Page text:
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Junior’s guide to breezing long haul flights with kids

With international travel restrictions easing up, the long haul adventure is finally a viable option again for families. But if the thought of an extended flight with kids fills you with a hot dread, then read on. Here are travel writer Zoey Goto’s top tips for a stress-free journey with little ones in tow.

Published: June 30, 2022 at 9:00 am

Junior’s guide to breezing a long haul flights with kids

  • Do your homework when it comes to mask buying
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If masks are required on your flight due to the airline’s mandate or personal preference, then it’s time to put the time aside, pre-flight, to source the specific mask that meets your child’s approval.

I discovered this the hard way. Following many attempts to get my four-year-old to mask-up on flights, and countless subsequent tantrums, it transpired that the string hoops were rubbing and causing discomfort behind the ears. Cue countless hours of shopping, before we finally struck gold with a soft fabric option, decorated with a riot of unicorns and rainbows. She wore it proudly on a recent transatlantic flight, minus the meltdowns this time, thankfully.

READ MORE >> Best reusable face masks for kids - and getting them to keep them on!

  • Nab a bassinet crib for babies

Bassinets, the detachable cribs that clip into the wall in front of your seat, can be ideal when travelling with babies under six months old (or 20lbs in most cases).

There’s only a limited number available on each flight, so booking is essential and each airline comes with its own bassinet policy. If the option isn’t available when booking your flight, then follow up by calling the airline directly to request. It also helps to arrive early on the day of departure to remind the cabin crew. The bassinet seats also come with the added advantage of giving parents a little more legroom.

British Airways is always a fairly safe option for families, offering free carrycots for babies and child seats for infants up to age two, on a first come first served basis.

  • Invest in the JetKids by Stokke case

The Stoke JetKids case is a lifesaver (and Junior Design Award winning to boot!) for parents hoping that their child will indulge in a nap during the flight. Because not only is this a sturdy cabin bag with space for inflight essentials, but it also doubles as a bedbox, extending the seat so kids can stretch out for a snooze. For extra comfort there’s also a padded cushion included.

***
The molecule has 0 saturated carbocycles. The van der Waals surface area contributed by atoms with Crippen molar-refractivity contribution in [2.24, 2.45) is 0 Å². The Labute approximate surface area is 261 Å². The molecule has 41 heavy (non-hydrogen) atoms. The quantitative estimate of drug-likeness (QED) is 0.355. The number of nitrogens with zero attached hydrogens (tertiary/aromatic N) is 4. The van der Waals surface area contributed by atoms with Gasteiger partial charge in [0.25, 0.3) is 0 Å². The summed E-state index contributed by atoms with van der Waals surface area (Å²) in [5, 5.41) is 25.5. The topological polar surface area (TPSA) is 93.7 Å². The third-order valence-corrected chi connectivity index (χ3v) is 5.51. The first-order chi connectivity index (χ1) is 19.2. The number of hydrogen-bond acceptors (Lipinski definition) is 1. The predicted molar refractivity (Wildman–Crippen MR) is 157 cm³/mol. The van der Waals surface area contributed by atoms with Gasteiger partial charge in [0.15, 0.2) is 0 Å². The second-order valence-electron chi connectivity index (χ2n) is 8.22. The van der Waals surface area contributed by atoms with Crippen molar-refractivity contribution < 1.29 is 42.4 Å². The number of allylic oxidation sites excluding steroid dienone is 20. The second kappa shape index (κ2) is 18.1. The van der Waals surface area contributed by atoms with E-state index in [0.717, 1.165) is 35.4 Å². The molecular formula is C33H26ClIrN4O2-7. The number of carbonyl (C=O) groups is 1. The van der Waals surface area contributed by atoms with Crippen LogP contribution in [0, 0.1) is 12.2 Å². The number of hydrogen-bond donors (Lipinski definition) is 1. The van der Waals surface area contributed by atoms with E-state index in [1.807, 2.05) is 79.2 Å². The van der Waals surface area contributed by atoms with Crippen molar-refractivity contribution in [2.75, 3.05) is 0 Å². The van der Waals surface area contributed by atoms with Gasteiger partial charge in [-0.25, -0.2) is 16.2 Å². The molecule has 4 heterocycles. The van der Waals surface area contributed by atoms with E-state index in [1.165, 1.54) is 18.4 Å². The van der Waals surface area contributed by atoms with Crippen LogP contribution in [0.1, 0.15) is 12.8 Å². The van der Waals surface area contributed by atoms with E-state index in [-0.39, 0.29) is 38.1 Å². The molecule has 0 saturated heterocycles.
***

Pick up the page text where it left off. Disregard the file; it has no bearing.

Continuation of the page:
But it’s not just on flights that the Stokke JetKids comes in handy. Ours really came into its own when we reached our holiday destination. Rather than carrying our tired bundle, she happily hopped on the pull-along case and we taxied her through the streets. Children can also make the case their own by decorating it with the pack of cute stickers.

Jet Kids by Stokke, from £159
  • There’s no such thing as too many snacks!

The root cause of many a travel tantrum is kids getting hangry, exemplified by energy levels flagging and having to eat on the airline’s schedule. Swerve this by packing an abundance of healthy, substantial snacks, juice cartons for rehydration and a few treats too. Feeding babies liquid during take-off can also help alleviate cabin pressure in the ears.

  • Technology is your friend

Post-pandemic, most of us are trying to cut back on screen time. It’s a noble goal, however, one that’s best completely ignored when attempting a long haul flight with children. Because this is about making the journey as pain-free as possible, which unfortunately tends to involve easing up on screen time allowances.

Don’t forget to pack tech chargers and padded headphones (test that they’re working beforehand). If you’re using your own devices rather than relying on the inflight entertainment, then ask your child to make the viewing choices and download them prior to the flight.

  • But also pack some surprise activities

Although catching up on the latest Disney films is a welcome distraction, it’s also wise to factor in some inflight activities away from the screens to mix things up.

This one requires a little forward planning, but stocking up on colouring books, a magazine, small game or a little Lego set can pay dividends when trying to break up a long flight.

The key here is the element of surprise, so the child shouldn’t have seen the toy or book yet. This one also works well on road trips, when an unseen activity book can magically appear; just as a backseat meltdown is brewing!

Keep ‘Em Quiet are a good one-stop-shop for activity bags, tailored to your child’s age.

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READ MORE >> Best Ever Travel Essentials for Children

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